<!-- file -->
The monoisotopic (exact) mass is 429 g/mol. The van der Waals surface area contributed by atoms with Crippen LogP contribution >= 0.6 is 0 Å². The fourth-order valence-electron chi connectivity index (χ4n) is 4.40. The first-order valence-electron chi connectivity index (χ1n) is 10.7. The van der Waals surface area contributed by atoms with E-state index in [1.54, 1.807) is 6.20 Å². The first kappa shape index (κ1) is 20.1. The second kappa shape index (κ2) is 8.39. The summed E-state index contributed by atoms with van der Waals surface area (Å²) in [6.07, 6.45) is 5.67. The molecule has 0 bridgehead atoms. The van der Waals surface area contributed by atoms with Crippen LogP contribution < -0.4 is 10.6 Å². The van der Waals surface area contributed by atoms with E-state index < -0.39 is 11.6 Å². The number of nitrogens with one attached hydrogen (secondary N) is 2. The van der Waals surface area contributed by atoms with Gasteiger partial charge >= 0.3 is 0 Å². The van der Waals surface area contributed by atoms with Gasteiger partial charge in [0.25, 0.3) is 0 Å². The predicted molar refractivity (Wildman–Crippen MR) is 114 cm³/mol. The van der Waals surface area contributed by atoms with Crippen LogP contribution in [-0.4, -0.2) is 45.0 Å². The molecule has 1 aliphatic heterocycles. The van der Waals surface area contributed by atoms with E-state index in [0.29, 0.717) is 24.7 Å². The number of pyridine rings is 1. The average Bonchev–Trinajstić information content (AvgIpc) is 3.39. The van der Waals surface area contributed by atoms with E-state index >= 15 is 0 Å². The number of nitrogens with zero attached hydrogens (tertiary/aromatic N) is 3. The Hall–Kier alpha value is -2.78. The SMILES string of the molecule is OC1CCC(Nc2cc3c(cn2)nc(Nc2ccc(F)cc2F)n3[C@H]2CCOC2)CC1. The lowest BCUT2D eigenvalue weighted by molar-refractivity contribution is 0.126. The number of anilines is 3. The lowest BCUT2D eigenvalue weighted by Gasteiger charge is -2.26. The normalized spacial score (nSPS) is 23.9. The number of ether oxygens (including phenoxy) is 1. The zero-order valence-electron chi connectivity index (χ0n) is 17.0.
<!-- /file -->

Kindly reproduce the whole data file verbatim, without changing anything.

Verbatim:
The monoisotopic (exact) mass is 429 g/mol. The van der Waals surface area contributed by atoms with Crippen LogP contribution >= 0.6 is 0 Å². The fourth-order valence-electron chi connectivity index (χ4n) is 4.40. The first-order valence-electron chi connectivity index (χ1n) is 10.7. The van der Waals surface area contributed by atoms with E-state index in [1.54, 1.807) is 6.20 Å². The first kappa shape index (κ1) is 20.1. The second kappa shape index (κ2) is 8.39. The summed E-state index contributed by atoms with van der Waals surface area (Å²) in [6.07, 6.45) is 5.67. The molecule has 0 bridgehead atoms. The van der Waals surface area contributed by atoms with Crippen LogP contribution < -0.4 is 10.6 Å². The van der Waals surface area contributed by atoms with E-state index < -0.39 is 11.6 Å². The number of nitrogens with one attached hydrogen (secondary N) is 2. The van der Waals surface area contributed by atoms with Gasteiger partial charge >= 0.3 is 0 Å². The van der Waals surface area contributed by atoms with Gasteiger partial charge in [0.25, 0.3) is 0 Å². The predicted molar refractivity (Wildman–Crippen MR) is 114 cm³/mol. The van der Waals surface area contributed by atoms with Crippen LogP contribution in [-0.4, -0.2) is 45.0 Å². The molecule has 1 aliphatic heterocycles. The van der Waals surface area contributed by atoms with E-state index in [0.29, 0.717) is 24.7 Å². The number of pyridine rings is 1. The average Bonchev–Trinajstić information content (AvgIpc) is 3.39. The van der Waals surface area contributed by atoms with E-state index >= 15 is 0 Å². The number of nitrogens with zero attached hydrogens (tertiary/aromatic N) is 3. The Hall–Kier alpha value is -2.78. The SMILES string of the molecule is OC1CCC(Nc2cc3c(cn2)nc(Nc2ccc(F)cc2F)n3[C@H]2CCOC2)CC1. The lowest BCUT2D eigenvalue weighted by molar-refractivity contribution is 0.126. The number of anilines is 3. The lowest BCUT2D eigenvalue weighted by Gasteiger charge is -2.26. The normalized spacial score (nSPS) is 23.9. The number of ether oxygens (including phenoxy) is 1. The zero-order valence-electron chi connectivity index (χ0n) is 17.0.